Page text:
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Image: Pedro Ribeiro Simões [CC BY 2.0], via Flickr

A major Economic and Social Research Council scheme tackles ageing inequalities

With a total budget of up to £9 million, the Economic and Social Research Council’s call for Research on Inclusive Ageing is a major undertaking. It will support interdisciplinary research to improve understanding of ageing in one or more of the following groups: disabled adults with lifelong physical and learning impairments, including those whose life expectancy was previously limited and is now less so; ethnic minority adults from midlife to later life; and LGBT+ adults from midlife to later life. Projects must go beyond describing inequalities to identify practical ways to improve inclusivity.

Teams may apply for up to £2m at 80 per cent full economic cost and projects may last for up to five years. The deadline for outline applications is 8 June.

Eve Forrest, the senior portfolio manager for health and human behaviour research at the ESRC, has some tips for potential applicants.

How does this call fit into the ESRC’s portfolio?

This scheme builds on previous calls around making ageing better, on healthy ageing and social care, but is more specific about some areas we want academics to focus on. When our advisory group discussed this field, they noted that charities and public sector organisations felt they lacked certain information they see as essential on ageing. We took that to heart in this call. It’s also come at a time when we’re thinking about inclusivity and diversity—all those conversations have aligned with the aims of this call.

How does it differ from other targeted ESRC schemes?

We have several areas we’re asking people to focus on, including contemporary risks such as social isolation, people’s education and its effect on later outcomes in life. We’re not usually so strict with what applicants must do. The projects also need to take an interdisciplinary, intersectional approach, and applicants must have external partners. Those conditions are unusual to the ESRC.

Which areas and disciplines are you looking to engage?

Calls in relation to ageing tend to attract applications from the same people. We’ve made the call as open as possible here to encourage interdisciplinarity. We would like to see researchers from subject areas who wouldn’t normally think about crossing over into ageing or who work on the periphery of this field to submit or join in on proposals.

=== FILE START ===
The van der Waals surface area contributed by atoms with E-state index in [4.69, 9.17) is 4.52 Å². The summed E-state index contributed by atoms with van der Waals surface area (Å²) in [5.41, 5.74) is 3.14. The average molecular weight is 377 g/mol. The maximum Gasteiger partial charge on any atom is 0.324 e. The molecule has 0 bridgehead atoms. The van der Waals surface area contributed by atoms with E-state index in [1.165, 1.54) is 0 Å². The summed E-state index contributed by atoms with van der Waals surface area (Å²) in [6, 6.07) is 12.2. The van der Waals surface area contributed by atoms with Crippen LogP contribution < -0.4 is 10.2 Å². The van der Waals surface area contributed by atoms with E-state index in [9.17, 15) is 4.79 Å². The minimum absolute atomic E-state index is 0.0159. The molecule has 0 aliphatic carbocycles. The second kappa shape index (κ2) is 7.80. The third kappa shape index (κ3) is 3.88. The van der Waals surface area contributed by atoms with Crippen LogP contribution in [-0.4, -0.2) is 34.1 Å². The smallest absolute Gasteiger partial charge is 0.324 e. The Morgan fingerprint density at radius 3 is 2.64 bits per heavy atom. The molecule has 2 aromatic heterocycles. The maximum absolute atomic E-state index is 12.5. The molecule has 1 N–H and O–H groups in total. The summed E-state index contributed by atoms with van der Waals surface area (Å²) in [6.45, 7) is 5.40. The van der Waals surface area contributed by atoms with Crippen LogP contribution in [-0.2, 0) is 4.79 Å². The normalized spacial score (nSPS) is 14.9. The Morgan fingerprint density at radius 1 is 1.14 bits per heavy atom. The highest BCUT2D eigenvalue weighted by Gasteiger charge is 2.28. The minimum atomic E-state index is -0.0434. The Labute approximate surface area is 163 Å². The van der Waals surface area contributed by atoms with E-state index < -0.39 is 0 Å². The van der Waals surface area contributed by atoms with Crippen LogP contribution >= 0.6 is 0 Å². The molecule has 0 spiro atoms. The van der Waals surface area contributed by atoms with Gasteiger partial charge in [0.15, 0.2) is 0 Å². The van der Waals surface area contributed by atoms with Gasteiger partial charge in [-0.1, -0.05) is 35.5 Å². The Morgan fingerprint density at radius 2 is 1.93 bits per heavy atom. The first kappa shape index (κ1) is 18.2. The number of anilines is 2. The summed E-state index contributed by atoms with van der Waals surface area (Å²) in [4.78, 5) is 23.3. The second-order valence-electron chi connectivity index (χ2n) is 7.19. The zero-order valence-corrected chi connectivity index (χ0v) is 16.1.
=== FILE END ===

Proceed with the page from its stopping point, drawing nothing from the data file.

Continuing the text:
We want to see teams of social scientists working with researchers in other disciplines collaborating together. However, some areas are out of scope for this scheme that people might expect to be included—for instance, dementia isn’t covered.

How will the application process work?

It’s a two-stage process. In the first step we’re looking for researchers to submit a three-page outline proposal with two-page CVs for their teams. The outlines will then be reviewed by a panel in early September, and then shortlisted applicants will be contacted to submit a full proposal. The deadline for that is due in December. Grants will start in June 2022. 

How does this call encourage interdisciplinarity?

Projects need to include at least 50 per cent social science as a baseline. But they will need to demonstrate interdisciplinary to succeed—for example, you can’t just have a group of economists.

Do you expect bids to be co-created with subjects?

We do encourage people with lived experience of issues relevant to ageing to be included in projects, although this could be via collaboration with bid partners.

Can projects be purely investigative or must they aim at some sort of application?

Projects must show they are going beyond describing inequalities, thinking about how they can improve understanding and at the same time identify practical ways to reduce the impact of inequalities and improve inclusivity in later life.

Do you expect every project to have detailed engagement plans?

As the initial outlines are only three pages long, we understand space is limited. If a team is invited to apply to the full stage, projects will need to give more detailed plans of their engagement strategy. 

Could grants be used to trial an intervention to reduce, for example, health inequalities in old age?

We welcome proposals that focus on reducing the impact of health inequalities, where they fit the other requirements in the call. Ultimately, projects must demonstrate they are improving evidence and understanding on at least one of the specified under-researched groups.

How do you anticipate distributing the funding?

At this stage, we’re not sure how many people will go for the upper limit of funding. We may have two or three big projects and some smaller ones. Based on another call we ran that was similar in size, it’s likely we’ll have a mix of projects and fund eight or 10 of them at most. We’re allowing a wide band of amounts because we did not want to limit people to a certain kind of project. 

This is an extract from an article in Research Professional’s Funding Insight service. To subscribe contact sales@researchresearch.com